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Sayings of my people

Unfortunately, some of the chosen examples are no longer used daily in the streets, but are retained only in the people’s memory.

People at Baraco Central Park

Fregao: When a person wants to say to another that they shouldn’t go on bothering him they say No me friegues más. (Fregar = to scour, scrub)

Aplazado: This word is used to say to live in concubinage. When you ask a person if they are married or single, if they live together unmarried, they say Estoy aplazado. (Aplazar = to postpone)

La plata: Used to refer to Money (Plata = silver)

La pela: used to express the act of smacking the bottom as a punishment to a child, it is said, te voy a dar una pela.

Cayuca: this word is used to describe flat-bottomed boats with sharp prows and wide sterns. Those who row them are called cayuqueros.

Cayuca in Rio Toa, Baracoa

Adio: this word is used not as a farewell but as an exclamation. For example, if you ask someone why they came late, they reply ¡adio, no había guagua en que venir! (translator’s note: could this term be derived from "Ay Dios!’ ?)

Vea: this is used as an affirmation, for example, when you speak of something and the Baracoan wishes to affirm what you say, he will respond ¡vea!

Me devolví: Phrase used as a synonym for returning. (literally “I returned myself”)

Me ripie como un yarey: I shredded myself like a leaf – hard to explain to a non-Cuban, but this is a very colloquial phrase meaning that one enjoyed oneself a lot at a party. Yarey is a fibrous plant whose leaves are used to make hats, baskets, etc.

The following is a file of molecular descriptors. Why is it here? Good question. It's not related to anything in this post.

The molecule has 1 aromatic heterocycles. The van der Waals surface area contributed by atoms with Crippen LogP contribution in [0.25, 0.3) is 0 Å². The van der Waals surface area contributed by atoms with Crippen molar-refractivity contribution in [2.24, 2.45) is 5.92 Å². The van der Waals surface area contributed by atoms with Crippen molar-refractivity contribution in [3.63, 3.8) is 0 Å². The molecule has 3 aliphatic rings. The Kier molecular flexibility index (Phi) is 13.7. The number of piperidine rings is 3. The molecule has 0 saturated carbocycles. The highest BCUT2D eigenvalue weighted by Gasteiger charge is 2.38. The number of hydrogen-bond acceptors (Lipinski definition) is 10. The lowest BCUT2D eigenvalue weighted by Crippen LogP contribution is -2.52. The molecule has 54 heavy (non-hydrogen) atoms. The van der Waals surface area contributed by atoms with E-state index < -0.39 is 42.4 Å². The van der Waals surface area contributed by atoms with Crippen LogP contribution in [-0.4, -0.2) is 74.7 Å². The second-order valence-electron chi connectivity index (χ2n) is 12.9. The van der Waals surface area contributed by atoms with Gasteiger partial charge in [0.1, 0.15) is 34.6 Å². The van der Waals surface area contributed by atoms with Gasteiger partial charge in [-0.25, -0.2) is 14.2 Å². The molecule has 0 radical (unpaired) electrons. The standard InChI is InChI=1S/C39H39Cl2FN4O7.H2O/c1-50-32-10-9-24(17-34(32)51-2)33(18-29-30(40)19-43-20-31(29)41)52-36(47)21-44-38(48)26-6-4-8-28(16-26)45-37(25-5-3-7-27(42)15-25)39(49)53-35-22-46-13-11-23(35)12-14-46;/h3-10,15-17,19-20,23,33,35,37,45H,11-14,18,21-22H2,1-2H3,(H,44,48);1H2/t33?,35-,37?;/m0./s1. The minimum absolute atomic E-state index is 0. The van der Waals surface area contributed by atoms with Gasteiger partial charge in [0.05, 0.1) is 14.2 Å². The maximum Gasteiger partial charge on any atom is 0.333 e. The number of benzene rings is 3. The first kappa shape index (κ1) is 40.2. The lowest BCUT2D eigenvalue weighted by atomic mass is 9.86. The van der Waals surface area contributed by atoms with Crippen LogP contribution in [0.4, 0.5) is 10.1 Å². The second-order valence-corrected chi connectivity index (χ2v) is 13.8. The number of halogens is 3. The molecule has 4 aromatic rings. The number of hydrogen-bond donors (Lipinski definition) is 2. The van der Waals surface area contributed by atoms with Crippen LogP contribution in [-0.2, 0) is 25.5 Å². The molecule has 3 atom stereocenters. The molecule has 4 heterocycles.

Una lagrima de San Pedro: A tear of St Peter – means a stone

Baracoa, people in the streets

Esta pampui: To be ill, or when a fruit is rotten, esta pampui

Guineo Eguinoa: Name given to the fruit known as a guineo burro (plantain) in other places.

El barco de vela lo que necesita es viento: What the sailing boat needs is wind. Phrase which is used to say that what is needed is money and not advice.

Cuando se muera búsquenlo río arriba: literally "When he dies look for him river above’ – phrase which is used to describe a stubborn person

¡Arreovaya!: exclamation relating to anything which is disagreeable

Baracoa, people in the streets

¡Que abusador!: expression used when something extraordinary has happened, for example when a pilot goes by in a low-flying plane, when in a fight a man hits another mercilessly


Te voy a regalar un choncholí blanco: I am going to give you a white choncholí (NB: you will have to ask Yirandis what a choncholí is, no-one I know has any idea!) – used when one believes that something cannot be done and a charlatan says that it can, also to threaten someone, "if you dare do that I will give you a white choncholí’.


La ñapa: these were provisions offered by salesmen in olden times to attract clients

Revacando: to fight, but also to try to get out of a fight, when he who is attempting to depart from the scene is coming off worst

Celebrarse: literally to celebrate – pretty acts which have almost completely disappeared from courtship: squeezes of the hand, amorous games and kisses

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